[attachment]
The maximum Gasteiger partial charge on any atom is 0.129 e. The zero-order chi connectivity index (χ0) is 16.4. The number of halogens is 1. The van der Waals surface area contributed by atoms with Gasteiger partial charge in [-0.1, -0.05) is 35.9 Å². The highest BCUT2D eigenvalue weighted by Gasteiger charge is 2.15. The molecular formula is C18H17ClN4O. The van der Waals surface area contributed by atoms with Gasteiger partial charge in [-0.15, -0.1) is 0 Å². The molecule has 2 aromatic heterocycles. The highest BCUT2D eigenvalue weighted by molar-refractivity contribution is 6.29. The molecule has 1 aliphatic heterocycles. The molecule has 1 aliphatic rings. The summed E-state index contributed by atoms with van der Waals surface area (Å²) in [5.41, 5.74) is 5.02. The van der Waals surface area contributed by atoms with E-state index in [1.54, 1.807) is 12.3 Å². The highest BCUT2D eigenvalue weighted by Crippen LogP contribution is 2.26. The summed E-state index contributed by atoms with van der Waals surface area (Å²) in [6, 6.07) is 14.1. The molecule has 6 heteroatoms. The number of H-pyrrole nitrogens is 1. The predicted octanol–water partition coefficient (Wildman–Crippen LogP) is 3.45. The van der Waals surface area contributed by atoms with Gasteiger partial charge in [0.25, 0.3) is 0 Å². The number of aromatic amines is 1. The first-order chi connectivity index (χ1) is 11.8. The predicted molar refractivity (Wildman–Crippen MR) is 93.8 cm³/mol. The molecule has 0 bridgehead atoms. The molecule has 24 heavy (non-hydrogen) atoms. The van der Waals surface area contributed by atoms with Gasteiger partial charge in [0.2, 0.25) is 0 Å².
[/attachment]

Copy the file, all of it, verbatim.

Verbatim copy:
The maximum Gasteiger partial charge on any atom is 0.129 e. The zero-order chi connectivity index (χ0) is 16.4. The number of halogens is 1. The van der Waals surface area contributed by atoms with Gasteiger partial charge in [-0.1, -0.05) is 35.9 Å². The highest BCUT2D eigenvalue weighted by Gasteiger charge is 2.15. The molecular formula is C18H17ClN4O. The van der Waals surface area contributed by atoms with Gasteiger partial charge in [-0.15, -0.1) is 0 Å². The molecule has 2 aromatic heterocycles. The highest BCUT2D eigenvalue weighted by molar-refractivity contribution is 6.29. The molecule has 1 aliphatic heterocycles. The molecule has 1 aliphatic rings. The summed E-state index contributed by atoms with van der Waals surface area (Å²) in [5.41, 5.74) is 5.02. The van der Waals surface area contributed by atoms with E-state index in [1.54, 1.807) is 12.3 Å². The highest BCUT2D eigenvalue weighted by Crippen LogP contribution is 2.26. The summed E-state index contributed by atoms with van der Waals surface area (Å²) in [6, 6.07) is 14.1. The molecule has 6 heteroatoms. The number of H-pyrrole nitrogens is 1. The predicted octanol–water partition coefficient (Wildman–Crippen LogP) is 3.45. The van der Waals surface area contributed by atoms with Gasteiger partial charge in [0.25, 0.3) is 0 Å². The number of aromatic amines is 1. The first-order chi connectivity index (χ1) is 11.8. The predicted molar refractivity (Wildman–Crippen MR) is 93.8 cm³/mol. The molecule has 0 bridgehead atoms. The molecule has 24 heavy (non-hydrogen) atoms. The van der Waals surface area contributed by atoms with Gasteiger partial charge in [0.2, 0.25) is 0 Å².